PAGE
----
(ZDNet) InfinityQ Technologies came out of stealth mode April 29th, promising to do quantum computing with all of its benefits but without the tedium of a sub-zero refrigerator stuffed full of unstable materials.
“We can create artificial atoms that make possible circuits that behave like a quantum system,” said InfinityQ’s Aurélie Hélouis. “Our qubits are quantum analog circuits.”
InfinityQ takes advantage of the fact that quantum phenomena such as “super-position,” where two values can exist simultaneously for a bit of information, can be represented in a number of ways.
A quantum system doesn’t have to necessarily be a trapped ion, as in the case of Honeywell’s quantum machine, or a Majorana fermion, as in the case of Microsoft’s experiments in quantum. It can be simpler material that can produce the same phenomena to be measured but with less mess.
We have come up with an analog circuit that behaves exactly like an electron would behave inside an atom in a lambda configuration,” said Sellier. “You have a ground state and one excited state, so this is a qubit, but instead of using real atoms, we have something that behaves exactly like real atoms.”
Sellier and team are not disclosing the details of the chip until the patent documents are filed. But it is possible to surmise some elements. Analog circuits, unlike traditional digital chips, represents the flow of current. Flow can be measured as amplitude peaks and valleys.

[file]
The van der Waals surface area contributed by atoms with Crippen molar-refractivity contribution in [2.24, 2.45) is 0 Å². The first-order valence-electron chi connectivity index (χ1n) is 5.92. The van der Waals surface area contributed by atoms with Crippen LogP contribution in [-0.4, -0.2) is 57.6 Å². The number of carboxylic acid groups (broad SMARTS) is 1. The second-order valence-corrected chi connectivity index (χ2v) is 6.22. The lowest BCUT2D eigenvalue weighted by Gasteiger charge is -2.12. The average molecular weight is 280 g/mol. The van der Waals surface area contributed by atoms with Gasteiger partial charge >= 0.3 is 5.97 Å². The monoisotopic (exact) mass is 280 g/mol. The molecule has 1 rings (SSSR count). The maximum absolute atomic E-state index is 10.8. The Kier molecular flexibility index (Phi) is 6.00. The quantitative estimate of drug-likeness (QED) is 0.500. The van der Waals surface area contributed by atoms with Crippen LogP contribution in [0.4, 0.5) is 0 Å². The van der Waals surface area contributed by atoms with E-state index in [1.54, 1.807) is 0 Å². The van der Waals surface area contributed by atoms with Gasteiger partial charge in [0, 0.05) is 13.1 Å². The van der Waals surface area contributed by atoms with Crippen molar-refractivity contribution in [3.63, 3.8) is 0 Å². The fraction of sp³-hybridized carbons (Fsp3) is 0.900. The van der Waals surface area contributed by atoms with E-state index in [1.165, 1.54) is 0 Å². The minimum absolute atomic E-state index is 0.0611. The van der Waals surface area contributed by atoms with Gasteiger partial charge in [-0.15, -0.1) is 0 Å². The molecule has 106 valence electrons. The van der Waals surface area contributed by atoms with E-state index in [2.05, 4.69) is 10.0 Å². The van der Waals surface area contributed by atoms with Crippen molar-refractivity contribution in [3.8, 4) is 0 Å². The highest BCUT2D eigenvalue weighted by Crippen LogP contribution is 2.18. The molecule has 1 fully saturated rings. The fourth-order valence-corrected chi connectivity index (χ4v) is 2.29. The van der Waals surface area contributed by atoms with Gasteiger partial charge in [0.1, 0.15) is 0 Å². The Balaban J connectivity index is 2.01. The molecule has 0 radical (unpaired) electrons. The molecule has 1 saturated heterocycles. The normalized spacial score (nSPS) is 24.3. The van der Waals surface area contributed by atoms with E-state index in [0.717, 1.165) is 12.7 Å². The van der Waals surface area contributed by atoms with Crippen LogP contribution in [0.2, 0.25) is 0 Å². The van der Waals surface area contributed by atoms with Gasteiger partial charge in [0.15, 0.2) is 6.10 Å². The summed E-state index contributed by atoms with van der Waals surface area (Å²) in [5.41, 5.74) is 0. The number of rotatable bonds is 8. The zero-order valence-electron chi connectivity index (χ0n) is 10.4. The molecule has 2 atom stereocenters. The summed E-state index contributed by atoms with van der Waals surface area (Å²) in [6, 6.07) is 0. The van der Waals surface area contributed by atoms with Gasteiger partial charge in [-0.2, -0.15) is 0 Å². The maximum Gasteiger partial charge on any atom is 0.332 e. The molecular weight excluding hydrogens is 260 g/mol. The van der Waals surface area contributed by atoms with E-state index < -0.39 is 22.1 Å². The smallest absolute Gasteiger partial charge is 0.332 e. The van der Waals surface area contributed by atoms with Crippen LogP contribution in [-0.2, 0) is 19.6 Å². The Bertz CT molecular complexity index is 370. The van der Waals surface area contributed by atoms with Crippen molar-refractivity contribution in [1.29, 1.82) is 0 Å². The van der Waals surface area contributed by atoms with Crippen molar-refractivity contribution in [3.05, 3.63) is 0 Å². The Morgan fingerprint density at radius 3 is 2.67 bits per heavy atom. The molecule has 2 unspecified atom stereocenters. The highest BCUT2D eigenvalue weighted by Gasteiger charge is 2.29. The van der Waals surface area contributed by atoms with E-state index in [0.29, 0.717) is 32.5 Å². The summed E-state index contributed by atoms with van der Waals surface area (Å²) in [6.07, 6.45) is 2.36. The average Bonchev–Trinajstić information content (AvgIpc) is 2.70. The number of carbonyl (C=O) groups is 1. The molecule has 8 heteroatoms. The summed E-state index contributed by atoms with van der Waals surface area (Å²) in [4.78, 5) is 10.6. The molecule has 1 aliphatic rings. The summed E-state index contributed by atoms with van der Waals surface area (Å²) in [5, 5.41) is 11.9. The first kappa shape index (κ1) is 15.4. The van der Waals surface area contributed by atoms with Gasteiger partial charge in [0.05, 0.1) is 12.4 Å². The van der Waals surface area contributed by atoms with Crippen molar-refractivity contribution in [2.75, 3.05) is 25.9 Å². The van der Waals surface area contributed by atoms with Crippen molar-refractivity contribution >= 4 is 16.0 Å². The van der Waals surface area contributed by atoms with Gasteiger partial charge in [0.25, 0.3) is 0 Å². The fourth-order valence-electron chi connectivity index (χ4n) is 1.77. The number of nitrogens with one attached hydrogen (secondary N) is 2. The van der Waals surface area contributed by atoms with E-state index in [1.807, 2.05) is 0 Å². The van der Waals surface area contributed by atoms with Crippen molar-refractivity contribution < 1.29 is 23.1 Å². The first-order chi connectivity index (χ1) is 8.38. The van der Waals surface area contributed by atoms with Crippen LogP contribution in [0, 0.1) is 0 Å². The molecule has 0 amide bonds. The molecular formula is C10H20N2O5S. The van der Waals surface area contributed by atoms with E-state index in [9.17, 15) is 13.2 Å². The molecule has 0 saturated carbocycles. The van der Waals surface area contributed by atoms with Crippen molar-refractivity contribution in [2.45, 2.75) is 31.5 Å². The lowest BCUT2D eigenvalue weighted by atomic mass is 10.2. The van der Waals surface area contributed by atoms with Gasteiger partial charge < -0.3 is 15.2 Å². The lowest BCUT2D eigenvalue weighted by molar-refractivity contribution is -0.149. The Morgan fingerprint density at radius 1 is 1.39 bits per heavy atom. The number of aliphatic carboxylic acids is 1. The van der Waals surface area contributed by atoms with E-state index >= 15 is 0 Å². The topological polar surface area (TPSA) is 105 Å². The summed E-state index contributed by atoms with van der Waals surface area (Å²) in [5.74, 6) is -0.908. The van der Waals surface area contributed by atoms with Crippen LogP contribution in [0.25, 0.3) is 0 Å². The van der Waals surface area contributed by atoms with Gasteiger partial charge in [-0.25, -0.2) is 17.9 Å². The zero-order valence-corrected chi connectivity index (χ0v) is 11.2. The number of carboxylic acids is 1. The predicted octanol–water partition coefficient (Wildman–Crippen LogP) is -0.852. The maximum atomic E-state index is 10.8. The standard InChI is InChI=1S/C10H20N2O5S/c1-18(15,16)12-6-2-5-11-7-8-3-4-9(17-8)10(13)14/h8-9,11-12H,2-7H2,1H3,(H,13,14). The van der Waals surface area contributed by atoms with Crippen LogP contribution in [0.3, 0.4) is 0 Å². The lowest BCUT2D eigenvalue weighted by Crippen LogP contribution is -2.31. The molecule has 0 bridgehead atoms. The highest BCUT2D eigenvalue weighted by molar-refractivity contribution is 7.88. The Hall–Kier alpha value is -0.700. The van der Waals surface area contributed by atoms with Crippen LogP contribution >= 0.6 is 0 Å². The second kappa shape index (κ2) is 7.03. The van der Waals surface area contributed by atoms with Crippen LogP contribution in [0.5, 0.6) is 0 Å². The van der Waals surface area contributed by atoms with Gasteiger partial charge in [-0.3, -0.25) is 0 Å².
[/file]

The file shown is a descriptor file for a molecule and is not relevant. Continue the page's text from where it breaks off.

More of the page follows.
With a paradigm of energy flow, the use of an analog chip can mimic in some senses what is being measured in quantum systems. It is different from running qubits through a “gate” that mimics classical switched electrons.
“The gate paradigm is different from us,” said Hélouis, referring to all conventional quantum systems. “We are closer to the adiabatic and the annealing paradigm right now.”
The paradigm that Sellier and Hélouis describe is one that shows up in artificial intelligence in its “connectionist” or deep learning version. It is an energy model.
InfinityQ took shape as Hélouis and Sellier started bouncing back and forth ideas about quantum at Montreal’s MILA institute, a hotbed of artificial intelligence, where both were working for MILA’s legendary AI director, Yoshua Bengio.